The Guide to the Stage: Containing Clear and Ample Instructions for Obtaining Theatrical Engagements, with the List of Provincial Theaters ... and a Clear Elucidation of All the Technicalities of the Histrionic Art. To which is Added a List of the London Theaters, and Copies of Their Rules and Articles of Engagement ... with Addtional Information, Making it Applicable to the American Stage ... Also, a List of the American Theaters. and Copies of Their Rules and Articles of Engagement (Google eBook)

Front Cover
S. French, 1861
0 Reviews
  

What people are saying - Write a review

We haven't found any reviews in the usual places.

Common terms and phrases

Popular passages

Page 33 - ... object, as shields opposed against it. One foot is drawn back behind the other, so that the body seems shrinking from the danger, and putting itself in a posture for flight.
Page 33 - ... little forward, the feet equal; spreads the arms, with the hands open, as to receive the object of its longings. The tone of the voice is eager and unevenly, inclining to that of joy, but curbed by a degree of doubt and anxiety. Desire differs from hope as to expression, in this particular, that there is more appearance of doubt and anxiety in the former than in the latter. For it is one thing to desire what is agreeable, and another to have a prospect of actually obtaining it.
Page 75 - ... inflamed. An idiot smile, a ridiculous surliness or affected bravado, disgraces the bloated countenance. The mouth open, tumbles out nonsense in heaps, without articulation enough for any ear to take it in, and unworthy of attention, if it could be taken in. The head seems too heavy for the neck. The arms dangle from the shoulders, as if they were almost cut away, and hung by shreds. The legs totter, and bend at the knees, as ready to sink under the weight of the reeling body. And a general incapacity,...
Page 77 - Modesty, or submission, bends the body forward; levels the eyes, to the breast, if not to the feet, of the superior character. The voice low; the tone submissive; and words few.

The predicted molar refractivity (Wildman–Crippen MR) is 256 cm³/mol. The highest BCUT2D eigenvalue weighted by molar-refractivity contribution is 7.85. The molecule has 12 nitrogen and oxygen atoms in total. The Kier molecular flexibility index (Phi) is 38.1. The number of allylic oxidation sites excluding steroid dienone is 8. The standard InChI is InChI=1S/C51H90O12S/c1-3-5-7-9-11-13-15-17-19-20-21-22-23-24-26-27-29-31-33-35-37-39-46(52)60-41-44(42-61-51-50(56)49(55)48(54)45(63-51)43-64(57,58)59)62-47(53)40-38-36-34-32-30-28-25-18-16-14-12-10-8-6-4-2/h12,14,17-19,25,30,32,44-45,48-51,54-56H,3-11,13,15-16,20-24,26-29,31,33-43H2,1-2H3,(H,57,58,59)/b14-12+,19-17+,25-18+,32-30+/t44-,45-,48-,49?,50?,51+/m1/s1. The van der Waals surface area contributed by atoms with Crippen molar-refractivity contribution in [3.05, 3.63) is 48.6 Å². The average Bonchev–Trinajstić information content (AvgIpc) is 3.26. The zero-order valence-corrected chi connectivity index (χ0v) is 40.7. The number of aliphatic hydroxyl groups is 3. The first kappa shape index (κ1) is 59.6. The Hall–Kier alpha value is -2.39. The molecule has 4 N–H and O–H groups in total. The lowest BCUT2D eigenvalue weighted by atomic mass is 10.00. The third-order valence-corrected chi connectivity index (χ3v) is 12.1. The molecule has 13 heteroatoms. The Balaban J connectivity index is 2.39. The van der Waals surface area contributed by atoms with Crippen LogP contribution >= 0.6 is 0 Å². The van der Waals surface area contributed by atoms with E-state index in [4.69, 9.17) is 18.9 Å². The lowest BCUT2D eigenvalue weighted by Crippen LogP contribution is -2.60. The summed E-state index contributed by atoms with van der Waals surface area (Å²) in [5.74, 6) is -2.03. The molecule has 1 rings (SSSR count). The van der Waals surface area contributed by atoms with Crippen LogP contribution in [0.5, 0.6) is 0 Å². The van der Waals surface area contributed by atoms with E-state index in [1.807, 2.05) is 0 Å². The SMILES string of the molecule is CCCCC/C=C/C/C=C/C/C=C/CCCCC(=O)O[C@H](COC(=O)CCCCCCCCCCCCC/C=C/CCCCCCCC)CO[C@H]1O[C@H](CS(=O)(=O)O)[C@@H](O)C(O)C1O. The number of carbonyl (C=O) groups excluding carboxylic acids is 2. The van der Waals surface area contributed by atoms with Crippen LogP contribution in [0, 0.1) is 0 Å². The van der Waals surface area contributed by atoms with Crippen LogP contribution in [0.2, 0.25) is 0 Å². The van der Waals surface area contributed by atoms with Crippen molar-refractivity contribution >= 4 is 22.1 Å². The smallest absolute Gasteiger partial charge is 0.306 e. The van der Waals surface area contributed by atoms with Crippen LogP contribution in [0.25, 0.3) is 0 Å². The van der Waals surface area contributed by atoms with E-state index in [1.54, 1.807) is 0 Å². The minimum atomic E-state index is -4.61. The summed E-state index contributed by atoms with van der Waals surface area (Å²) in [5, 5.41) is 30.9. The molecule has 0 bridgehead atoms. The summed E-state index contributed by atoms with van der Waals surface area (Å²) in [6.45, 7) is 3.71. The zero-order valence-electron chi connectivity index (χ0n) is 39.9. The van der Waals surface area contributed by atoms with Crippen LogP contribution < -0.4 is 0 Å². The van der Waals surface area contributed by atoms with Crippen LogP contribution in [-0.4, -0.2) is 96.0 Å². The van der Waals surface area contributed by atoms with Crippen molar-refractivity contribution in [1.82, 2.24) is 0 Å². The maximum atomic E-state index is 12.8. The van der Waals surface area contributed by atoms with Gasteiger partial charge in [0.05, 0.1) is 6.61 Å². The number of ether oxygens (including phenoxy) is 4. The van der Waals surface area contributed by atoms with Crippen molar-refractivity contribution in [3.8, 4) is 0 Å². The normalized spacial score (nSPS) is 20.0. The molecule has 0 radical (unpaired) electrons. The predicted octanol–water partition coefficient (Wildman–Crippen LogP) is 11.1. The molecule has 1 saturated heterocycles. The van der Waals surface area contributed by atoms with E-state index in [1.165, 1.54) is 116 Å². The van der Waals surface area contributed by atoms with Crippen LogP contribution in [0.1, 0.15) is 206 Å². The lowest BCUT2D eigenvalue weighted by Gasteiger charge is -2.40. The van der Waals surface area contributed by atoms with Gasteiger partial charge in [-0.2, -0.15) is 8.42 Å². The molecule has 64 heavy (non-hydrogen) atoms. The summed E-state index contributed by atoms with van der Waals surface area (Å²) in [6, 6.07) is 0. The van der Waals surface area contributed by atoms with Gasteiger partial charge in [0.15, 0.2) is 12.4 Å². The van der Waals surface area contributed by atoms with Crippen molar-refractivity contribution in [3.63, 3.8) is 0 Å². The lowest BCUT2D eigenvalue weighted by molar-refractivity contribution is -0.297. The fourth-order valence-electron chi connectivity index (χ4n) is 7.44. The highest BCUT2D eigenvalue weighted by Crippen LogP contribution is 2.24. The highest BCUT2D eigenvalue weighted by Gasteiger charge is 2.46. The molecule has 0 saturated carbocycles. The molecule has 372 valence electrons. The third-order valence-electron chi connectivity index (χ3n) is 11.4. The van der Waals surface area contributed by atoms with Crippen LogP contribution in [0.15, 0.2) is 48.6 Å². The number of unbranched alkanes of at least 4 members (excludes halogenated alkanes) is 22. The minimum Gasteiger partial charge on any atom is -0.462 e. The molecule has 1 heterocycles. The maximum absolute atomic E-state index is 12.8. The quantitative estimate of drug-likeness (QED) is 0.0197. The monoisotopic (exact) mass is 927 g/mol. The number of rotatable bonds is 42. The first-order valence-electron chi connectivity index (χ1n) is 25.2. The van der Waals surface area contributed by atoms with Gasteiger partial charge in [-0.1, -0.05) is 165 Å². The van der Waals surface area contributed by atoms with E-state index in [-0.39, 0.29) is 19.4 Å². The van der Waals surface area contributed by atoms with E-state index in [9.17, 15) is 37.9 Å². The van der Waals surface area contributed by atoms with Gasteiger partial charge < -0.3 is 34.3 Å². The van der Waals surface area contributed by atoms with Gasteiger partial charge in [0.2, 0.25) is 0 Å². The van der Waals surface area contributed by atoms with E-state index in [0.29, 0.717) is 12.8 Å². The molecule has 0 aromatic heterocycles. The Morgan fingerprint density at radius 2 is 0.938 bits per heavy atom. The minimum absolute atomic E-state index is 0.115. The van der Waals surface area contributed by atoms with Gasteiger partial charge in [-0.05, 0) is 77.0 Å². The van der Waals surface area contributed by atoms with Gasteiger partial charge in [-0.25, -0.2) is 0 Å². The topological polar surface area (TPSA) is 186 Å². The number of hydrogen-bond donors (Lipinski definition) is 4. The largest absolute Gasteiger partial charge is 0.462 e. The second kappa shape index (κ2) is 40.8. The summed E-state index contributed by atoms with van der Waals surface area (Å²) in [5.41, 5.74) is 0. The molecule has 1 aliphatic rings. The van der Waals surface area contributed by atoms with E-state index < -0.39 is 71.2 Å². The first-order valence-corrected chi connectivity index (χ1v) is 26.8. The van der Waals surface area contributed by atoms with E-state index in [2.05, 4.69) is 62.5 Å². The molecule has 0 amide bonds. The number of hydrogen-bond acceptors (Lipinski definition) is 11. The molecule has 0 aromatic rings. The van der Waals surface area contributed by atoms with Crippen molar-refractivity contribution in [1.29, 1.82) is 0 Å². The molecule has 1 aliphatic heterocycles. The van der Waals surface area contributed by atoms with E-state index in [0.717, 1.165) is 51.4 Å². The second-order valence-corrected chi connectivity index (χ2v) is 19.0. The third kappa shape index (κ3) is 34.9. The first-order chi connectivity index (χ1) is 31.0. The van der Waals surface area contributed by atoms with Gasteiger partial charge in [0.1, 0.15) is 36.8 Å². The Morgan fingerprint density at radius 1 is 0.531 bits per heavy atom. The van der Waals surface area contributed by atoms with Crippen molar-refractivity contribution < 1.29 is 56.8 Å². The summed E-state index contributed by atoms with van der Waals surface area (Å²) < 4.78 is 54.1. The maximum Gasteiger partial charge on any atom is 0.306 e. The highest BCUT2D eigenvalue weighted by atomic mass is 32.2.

Page 33 - ... as to receive the object of its longings. The tone of the voice is eager and unevenly, inclining to that of joy, but curbed by a degree of doubt and anxiety. Desire differs from hope as to expression, in this particular, that there is more appearance of doubt and anxiety in the former than in the latter. For it is one thing to desire what is agreeable, and another to have a prospect of actually obtaining it. Desire expresses itself by bending the body forward, and stretching the arms toward the...
Page 40 - Kean details with awful reality: his eye dilates and then loses lustre; he gnaws his hand in the vain effort to repress emotion; the veins thicken in his forehead; his limbs shudder and quiver, and as life grows fainter, and his hand drops from between his stiffening lips, he utters a cry of expiring nature, so exquisite that I can only compare it to the stifled sob of a fainting woman, or the little wail of a suffering child.
Page 23 - ... to attend on the Stage. The Manager is not to be applied to in that place, on any matter of business, or with any personal complaint. For a breach of any part of this article, fifty cents will be forfeited.
Page 34 - ... in a menacing manner, against the object of the passion. The eyes red, inflamed, staring, rolling, and sparkling ; the. eyebrows drawn down over them ; and the forehead "Wrinkled into clouds. The nostrils stretched wide ; every vein swelled ; every muscle strained ; the breast heaving, and the breath fetched hard. The mouth open, and drawn on each side toward the ears, shewing the teeth in a gnashing posture.
Page 35 - Seriousness, the mind fixed upon some important subject, draws down the eyebrows a little, casts down, or shuts, or raises the eyes to heaven; shuts the mouth, and pinches the lips close. The posture of the body and limbs is composed, and without much motion. The speech, if any, slow and solemn ; the tone unvarying. Inquiry, into an obscure subject, fixes the body in one posture, the head stooping, and the eye poring, the eyebrows drawn down.
Page 32 - Tranquillity, or apathy, appears by the composure of the countenance, and general repose of the body and limbs, without the exertion of any one muscle. The countenance open ; the forehead smooth; the eye-brows arched; the mouth just not shut; and the eyes passing with an easy motion from object to object, but not dwelling long upon any one.

Bibliographic information